The Falcon 9 rocket's highly anticipated voyage is the latest symbol of how commercial space flight is firing up the public's imagination, and taking extraterrestrial exploration to the next level.
Not to be outdone by SpaceX, however, are two companies that lack Musk's star power but have become active players in a new space race that many observers speculate will become the next major source of wealth creation.
Moon Express and Planetary Resources are two start-ups in the white-hot global space sector that the FAA estimates is a combined $324 billion, and what some argue could become the first trillion-dollar industry. Industry players believe space exploration is due for a quantum leap, with commercial test launches abounding this year.
"This is the first post-global enterprise," said Chris Lewicki, president and CEO of Planetary Resources, an asteroid mining company.
While asteroid mining tends to conjure images of video games from the 1980s, Planetary Resources has its sights zeroed in on a future likely to be pioneered, if not dominated, by private companies.
"The first space colonies, tourist destinations, commercial laboratories all will be enabled by the business that we're growing," Lewicki told CNBC recently.
Begun six years ago, Planetary Resources calls Redmond, Washington, its home. With around 60 scientists, engineers, businessmen and economists, Planetary Resources works outside of NASA's shadow but has access to a nearby Boeing aerospace base and has broken ground on a European headquarters in Luxembourg.
The company's first satellite was "lost in spectacular fashion" in a launch explosion in 2014, according to Lewicki. Yet a successful July 2015 launch put the Planetary Resources back on track.
Two of its next experimental satellites, called Arkyd 6, will launch this year, with the first planned in coming months. The Arkyd 200 mission will explore an asteroid, specifically to locate water and measure its abundance.
"The fall of 2020 is our aim date for the first commercial mission, by the name Arkyd 200," Lewicki said. "We're in the detailed mission planning stages right now."
"If we have a successful result in 2020, the next mission will follow anywhere between two and four years later to extract a lot more water," Lewicki said.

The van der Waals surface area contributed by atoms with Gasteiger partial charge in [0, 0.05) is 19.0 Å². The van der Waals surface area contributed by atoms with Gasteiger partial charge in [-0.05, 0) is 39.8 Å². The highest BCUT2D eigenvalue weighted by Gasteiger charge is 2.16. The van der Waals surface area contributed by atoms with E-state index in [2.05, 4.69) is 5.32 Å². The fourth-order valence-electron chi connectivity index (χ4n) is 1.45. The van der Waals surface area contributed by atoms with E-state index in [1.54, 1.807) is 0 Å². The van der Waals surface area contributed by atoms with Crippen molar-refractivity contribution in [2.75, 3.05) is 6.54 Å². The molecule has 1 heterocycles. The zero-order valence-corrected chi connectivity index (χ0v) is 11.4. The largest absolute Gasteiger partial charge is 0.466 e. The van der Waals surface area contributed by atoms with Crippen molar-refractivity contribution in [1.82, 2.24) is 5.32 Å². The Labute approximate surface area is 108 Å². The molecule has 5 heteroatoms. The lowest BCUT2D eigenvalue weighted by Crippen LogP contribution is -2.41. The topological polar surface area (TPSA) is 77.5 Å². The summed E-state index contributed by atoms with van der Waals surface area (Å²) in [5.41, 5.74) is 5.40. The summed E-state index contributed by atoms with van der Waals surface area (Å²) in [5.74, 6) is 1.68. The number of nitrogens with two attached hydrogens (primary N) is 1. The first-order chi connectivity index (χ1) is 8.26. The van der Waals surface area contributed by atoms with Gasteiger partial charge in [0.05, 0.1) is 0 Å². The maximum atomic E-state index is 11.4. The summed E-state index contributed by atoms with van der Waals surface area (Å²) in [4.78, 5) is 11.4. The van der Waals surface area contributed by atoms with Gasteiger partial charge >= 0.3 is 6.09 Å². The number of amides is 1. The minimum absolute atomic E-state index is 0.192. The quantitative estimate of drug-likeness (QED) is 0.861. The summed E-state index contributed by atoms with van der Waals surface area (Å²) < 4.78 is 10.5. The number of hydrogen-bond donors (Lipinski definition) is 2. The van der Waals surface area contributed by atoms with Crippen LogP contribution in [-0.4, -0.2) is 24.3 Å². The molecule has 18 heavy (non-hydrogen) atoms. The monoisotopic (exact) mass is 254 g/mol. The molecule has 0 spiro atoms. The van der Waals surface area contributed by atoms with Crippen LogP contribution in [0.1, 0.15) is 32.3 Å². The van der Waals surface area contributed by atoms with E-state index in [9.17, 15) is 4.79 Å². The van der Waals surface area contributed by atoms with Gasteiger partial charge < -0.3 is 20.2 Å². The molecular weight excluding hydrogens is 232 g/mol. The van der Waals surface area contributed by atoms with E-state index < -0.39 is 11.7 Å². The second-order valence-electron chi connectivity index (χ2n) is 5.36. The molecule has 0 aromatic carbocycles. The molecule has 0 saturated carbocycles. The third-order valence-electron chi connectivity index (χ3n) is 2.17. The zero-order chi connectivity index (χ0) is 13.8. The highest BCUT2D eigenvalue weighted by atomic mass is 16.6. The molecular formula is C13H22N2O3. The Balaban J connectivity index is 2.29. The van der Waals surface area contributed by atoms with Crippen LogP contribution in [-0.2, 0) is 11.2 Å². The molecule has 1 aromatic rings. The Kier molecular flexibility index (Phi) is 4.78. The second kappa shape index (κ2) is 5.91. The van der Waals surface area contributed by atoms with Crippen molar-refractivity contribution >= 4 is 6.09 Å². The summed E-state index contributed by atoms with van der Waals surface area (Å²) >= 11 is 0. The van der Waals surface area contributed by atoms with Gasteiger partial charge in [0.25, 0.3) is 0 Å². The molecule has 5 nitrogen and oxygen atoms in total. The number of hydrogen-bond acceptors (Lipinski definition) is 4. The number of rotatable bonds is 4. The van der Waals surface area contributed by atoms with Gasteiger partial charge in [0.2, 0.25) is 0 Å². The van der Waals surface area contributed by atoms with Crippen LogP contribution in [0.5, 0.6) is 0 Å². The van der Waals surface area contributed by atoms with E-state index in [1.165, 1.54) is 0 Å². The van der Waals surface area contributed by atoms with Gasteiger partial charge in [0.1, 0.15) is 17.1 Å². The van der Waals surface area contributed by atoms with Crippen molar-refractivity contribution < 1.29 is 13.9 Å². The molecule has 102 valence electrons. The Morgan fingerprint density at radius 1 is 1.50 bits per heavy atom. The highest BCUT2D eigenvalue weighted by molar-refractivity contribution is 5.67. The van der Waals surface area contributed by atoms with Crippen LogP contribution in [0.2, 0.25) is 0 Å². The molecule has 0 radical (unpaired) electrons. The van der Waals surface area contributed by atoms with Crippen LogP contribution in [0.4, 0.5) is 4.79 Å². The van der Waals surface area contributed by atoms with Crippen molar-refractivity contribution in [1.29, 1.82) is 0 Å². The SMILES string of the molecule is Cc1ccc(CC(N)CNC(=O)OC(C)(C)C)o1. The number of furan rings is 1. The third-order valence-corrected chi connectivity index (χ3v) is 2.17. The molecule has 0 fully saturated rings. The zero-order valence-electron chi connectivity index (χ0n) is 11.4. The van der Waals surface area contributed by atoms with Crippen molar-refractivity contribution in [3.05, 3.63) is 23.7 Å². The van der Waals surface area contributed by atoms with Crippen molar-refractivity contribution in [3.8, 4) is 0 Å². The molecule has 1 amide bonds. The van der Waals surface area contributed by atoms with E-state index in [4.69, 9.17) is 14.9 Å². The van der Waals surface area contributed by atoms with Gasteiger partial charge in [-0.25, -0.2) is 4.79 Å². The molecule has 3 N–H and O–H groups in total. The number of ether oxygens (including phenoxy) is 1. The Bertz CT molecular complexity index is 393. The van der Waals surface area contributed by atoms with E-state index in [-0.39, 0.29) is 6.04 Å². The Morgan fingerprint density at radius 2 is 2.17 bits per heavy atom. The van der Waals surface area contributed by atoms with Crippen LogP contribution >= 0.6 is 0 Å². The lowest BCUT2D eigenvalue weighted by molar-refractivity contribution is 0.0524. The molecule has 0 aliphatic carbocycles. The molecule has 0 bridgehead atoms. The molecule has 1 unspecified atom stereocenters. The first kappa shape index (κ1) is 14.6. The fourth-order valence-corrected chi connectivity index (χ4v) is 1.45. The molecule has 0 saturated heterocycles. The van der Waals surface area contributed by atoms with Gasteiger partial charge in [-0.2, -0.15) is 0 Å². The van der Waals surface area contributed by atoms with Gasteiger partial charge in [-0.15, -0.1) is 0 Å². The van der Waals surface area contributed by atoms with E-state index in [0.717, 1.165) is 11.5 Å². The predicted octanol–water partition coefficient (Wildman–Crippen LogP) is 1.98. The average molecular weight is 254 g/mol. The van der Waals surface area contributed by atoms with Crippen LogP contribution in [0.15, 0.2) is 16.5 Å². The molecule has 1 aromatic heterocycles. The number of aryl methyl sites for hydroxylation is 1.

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Meanwhile, billionaire entrepreneur Naveen Jain is trying to engineer a soft lunar landing for his company, Moon Express, sometime this year.
Moon Express has won more than $500,000 under NASA's Innovative Lunar Demonstration Data Program, and $1.25 million as a part of Google's Lunar XPRIZE competition. The latter will award $30 million to the first company that lands a commercial spacecraft on the moon, travels 500 meters across its surface and sends high-definition images and video back to Earth.
The Florida based company recently licensed Cape Canaveral launch complexes from the Air Force. Jain believes that the plethora of options for rocket providers means that Moon Express can launch easily — from its existing five rocket contract with Rocket Lab to any other corporation in the mix, be it Virgin Galactic, Amazon's Blue Origin, SpaceX or Boeing.
Within 12 to 24 months of the first mission, Moon Express aims to send a second module to begin extracting resources.
"Once we land on the moon, what we're really doing is building an underlying infrastructure," Jain said. "Bringing back moon materials sounds much more complicated than it really is, for gravity is your friend."
Both companies have courted tens of millions of dollars in private investment to fund R&D and initial missions. Until the Arkyd 200 reaches an asteroid or the MX-1E lands on the moon, the cornerstone of both business models remains in doubt.
However, both Lewicki and Jain insist their companies do not need to return materials to Earth to turn a profit.
"People think about asteroid mining as going deep into space, mining and bringing the materials back to Earth," Lewicki said. "But our business model is to be the lead in building space infrastructure."
Scouting for 'the eight continent'
Among the moon's mineral riches are gold and helium-3, a gas that can be used in future fusion reactors to provide nuclear power without radioactive waste. Jain said Moon Express' work will be more akin to collecting than traditional mining, as the minerals are from asteroids impacted on the surface.
However, the most important resource is water, which both executives emphasize as integral to building the sector and containing costs.
"Water is the perfect rocket fuel and the perfect fuel for humans. If you reduce the amount of weight from fuel at launch, you vastly reduce the cost," Jain said.
With only a few test launches remaining and both companies fully funded — Planetary Resources even claims to be already profitable — optimism among the industry's pioneer class is palpable.
"You have to realize this as the biggest industry in human history," Lewicki said. "We're now not limited by the land mass and population limits of planet Earth."
Jain argued that the moon will soon become as accessible as Australia, an outer space Outback. It "really can become an eighth continent," he said. He hopes Moon Express succeeds in a way that is visible to other aspiring entrepreneurs in the commercial space industry.
"Our landing on the moon will be the event which inspires people to take their own moon shot," Jain said.